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    • Madison, James

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Documents filtered by: Recipient="Randolph, Edmund" AND Correspondent="Madison, James"
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Letter not found. 23 April 1801. Mentioned in Randolph to JM, 29 June 1801 . Queries Randolph on his reference to inheritance case of Hoomes v. Hoomes .
Letter not found. 25 March 1801. Mentioned in Randolph to JM, 29 June 1801 . Asks Randolph a series of legal questions concerning settlement of father’s estate.
“Your favor of the 12 Ult. having arrived during an excurtion into Albemarle, I did not receive it till my return on yesterday. I lose not a moment in thanking you for it; particularly for the very friendly par[a]graph in the publication in Fenno’s paper. As I do not get his paper here, it was by accident I first saw this extradiordinary manœuvre of Calumy; the quarter, the motive, and the...
The President has been critically ill for some days past, but is now we hope out of danger. His complaint is a peripneumony, united probably with the Influenza. Since my last I have found that I did not go too far in intimating that the cause of your delay would forbid the smallest criticism on it. I earnestly pray that you may no longer have occasion to plead that apology. In consequence of a...
Your’s of Apl. 27. is this instant put into my hand. I have written to you all the letters that were promised, and have forborne to write others, because the cessation of yours led me to conclude that you had set out for N. Y. I am extremely sorry to find that this was not the case, but cheifly, on acct. of the cause of your delay. I can not suppose that under your circumstances any criticism...
Your favr. of the 15. which requests an immediate acknowledgment, by some irregularity did not come to hand till I had recd. that of the 18, nor till it was too late to comply with the request by the last mail. I have been so unlucky also as to miss seeing the President twice that I have waited on him in order to intimate the circumstances which you wish him to know. I shall continue to repeat...
Your favor of the 10th. came to hand yesterday. I feel much anxiety for the situation in which you found Mrs. Randolph; but it is somewhat alleviated by the hopes which you seem to indulge. The Language of Richmond on the proposed discrimination does not surprize me. It is the natural language of the towns, and decides nothing. Censure I well knew would flow from those sources. Should it also...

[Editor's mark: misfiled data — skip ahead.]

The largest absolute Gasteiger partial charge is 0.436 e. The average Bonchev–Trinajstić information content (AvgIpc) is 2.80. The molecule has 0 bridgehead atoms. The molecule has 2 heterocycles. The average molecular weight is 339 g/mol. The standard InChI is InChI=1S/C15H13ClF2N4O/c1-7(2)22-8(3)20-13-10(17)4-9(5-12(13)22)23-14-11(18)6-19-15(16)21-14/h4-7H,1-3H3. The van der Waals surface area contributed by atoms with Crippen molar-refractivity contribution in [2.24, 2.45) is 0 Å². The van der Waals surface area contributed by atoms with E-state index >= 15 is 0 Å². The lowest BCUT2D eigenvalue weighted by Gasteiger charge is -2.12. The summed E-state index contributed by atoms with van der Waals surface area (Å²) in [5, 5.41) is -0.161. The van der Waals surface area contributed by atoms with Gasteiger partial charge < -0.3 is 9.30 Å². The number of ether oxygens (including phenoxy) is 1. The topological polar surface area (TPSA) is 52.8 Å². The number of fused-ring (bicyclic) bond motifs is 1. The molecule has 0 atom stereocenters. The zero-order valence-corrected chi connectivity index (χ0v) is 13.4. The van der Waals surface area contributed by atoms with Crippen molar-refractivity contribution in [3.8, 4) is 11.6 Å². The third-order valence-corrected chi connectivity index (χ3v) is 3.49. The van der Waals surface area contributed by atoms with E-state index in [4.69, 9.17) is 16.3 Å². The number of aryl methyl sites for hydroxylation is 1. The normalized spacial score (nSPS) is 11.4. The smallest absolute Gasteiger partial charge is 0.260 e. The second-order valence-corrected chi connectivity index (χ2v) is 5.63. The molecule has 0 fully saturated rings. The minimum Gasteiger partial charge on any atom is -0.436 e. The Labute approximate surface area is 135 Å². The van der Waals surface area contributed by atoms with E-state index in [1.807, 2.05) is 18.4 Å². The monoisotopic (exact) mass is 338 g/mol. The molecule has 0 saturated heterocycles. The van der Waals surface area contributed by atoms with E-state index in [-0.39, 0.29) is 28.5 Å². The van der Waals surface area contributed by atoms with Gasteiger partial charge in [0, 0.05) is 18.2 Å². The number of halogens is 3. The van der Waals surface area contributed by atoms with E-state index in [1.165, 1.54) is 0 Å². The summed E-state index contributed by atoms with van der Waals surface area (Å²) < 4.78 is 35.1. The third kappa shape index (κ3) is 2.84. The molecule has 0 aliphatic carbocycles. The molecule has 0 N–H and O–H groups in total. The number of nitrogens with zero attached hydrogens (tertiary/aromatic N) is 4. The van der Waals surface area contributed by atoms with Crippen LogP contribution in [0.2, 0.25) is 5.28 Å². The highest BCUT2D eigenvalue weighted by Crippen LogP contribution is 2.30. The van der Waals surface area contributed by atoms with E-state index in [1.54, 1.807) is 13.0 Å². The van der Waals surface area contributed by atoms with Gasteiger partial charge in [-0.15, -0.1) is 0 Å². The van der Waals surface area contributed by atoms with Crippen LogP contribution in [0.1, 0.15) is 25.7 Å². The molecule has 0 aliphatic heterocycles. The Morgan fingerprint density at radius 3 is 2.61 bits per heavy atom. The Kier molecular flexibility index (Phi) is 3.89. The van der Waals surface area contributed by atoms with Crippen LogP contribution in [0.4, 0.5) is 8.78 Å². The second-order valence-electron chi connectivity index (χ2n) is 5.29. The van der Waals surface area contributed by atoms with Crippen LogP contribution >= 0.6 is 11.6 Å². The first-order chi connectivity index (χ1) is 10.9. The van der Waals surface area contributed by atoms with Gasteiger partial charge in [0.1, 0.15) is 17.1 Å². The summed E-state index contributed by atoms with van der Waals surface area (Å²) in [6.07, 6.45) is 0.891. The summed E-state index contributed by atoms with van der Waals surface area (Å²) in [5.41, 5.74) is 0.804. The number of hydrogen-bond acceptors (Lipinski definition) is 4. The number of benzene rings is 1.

I have recd. the few lines you dropped me from Baltimore, and daily expect those promised from Fredg. I am made somewhat anxious on the latter point, by the indisposition under which you were travelling. The question depending at your departure was negatived by a very large majority, though less than stated in the Newspapers. The causes of this disproportion which exceeds greatly the estimate...
For a week past the subject of amendts. has exclusively occupied the H. of Reps. Its progress has been exceedingly wearisome not only on account of the diversity of opinions that was to be apprehended, but of the apparent views of some to defeat by delaying a plan short of their wishes, but likely to satisfy a great part of their companions in opposition throughout the Union. It has been...
I have been favd. with yours of the 30 Ult. and thank you for your remarks on the Judiciary bill. I am glad to find you concurring in the decision as to the power of removal. It seems to meet with general approbation North of Virga. and there too as far as I yet learn. Mr. Pendleton is fully in opinion with you. So is Monroe I am told . The more the question is weighed the more proper I think...
My last stated a question relating to the power of removal from offices then on the anvil of the H. of Rs. I now inclose the discussions as conveyed to the public thro’ the Newspapers. It is not necessary to apprize you that the reasonings on both sides are mutilated, often misapprehended, and not unfrequently reversed. You will perceive yourself that much of the reasoning is also founded on a...
The inclosed bill relating to the Judiciary has been just introduced into the Senate. Having not yet looked it over I can say nothing of its merits. You will be a better judge, and such remarks as your leisure will permit, will be acceptable & useful. A very interesting Question is started—By whom officers appointed during pleasure by the Presidt. & Senate are to be displaced?—whether the...
The inclosed paper contains the proposition made on Monday last on the subject of amendments. It is limited to points which are important in the eyes of many and can be objectionable in those of none. The structure & stamina of the Govt. are as little touched as possible. Nothing of a controvertible nature can be expected to make its way thro’ the caprice & discord of opinions which would...
I have been favored with yours of the 19th. instant and thank you for the answer to Mr. St. John’s enquiries. The apprehensions of Mrs. Randolph give me unfeigned concern, but I indulge strong hopes that they proceed from an imaginary cause. There are so many symptoms which mimic the cancerous that it would be wrong to suffer appearances to prevail against the favorable chances. At the same...
Whilst I thank you for your favr of the 23d. Ult: I must remind you that it does not contain the promised information on the Case of the French Consul here. I am led to it by being myself just reminded by him of the omission on my part. The plan of an immediate temporary impost was what first occurred on the subject. It is not yet abandoned, but the practicability is questionable. The plan of...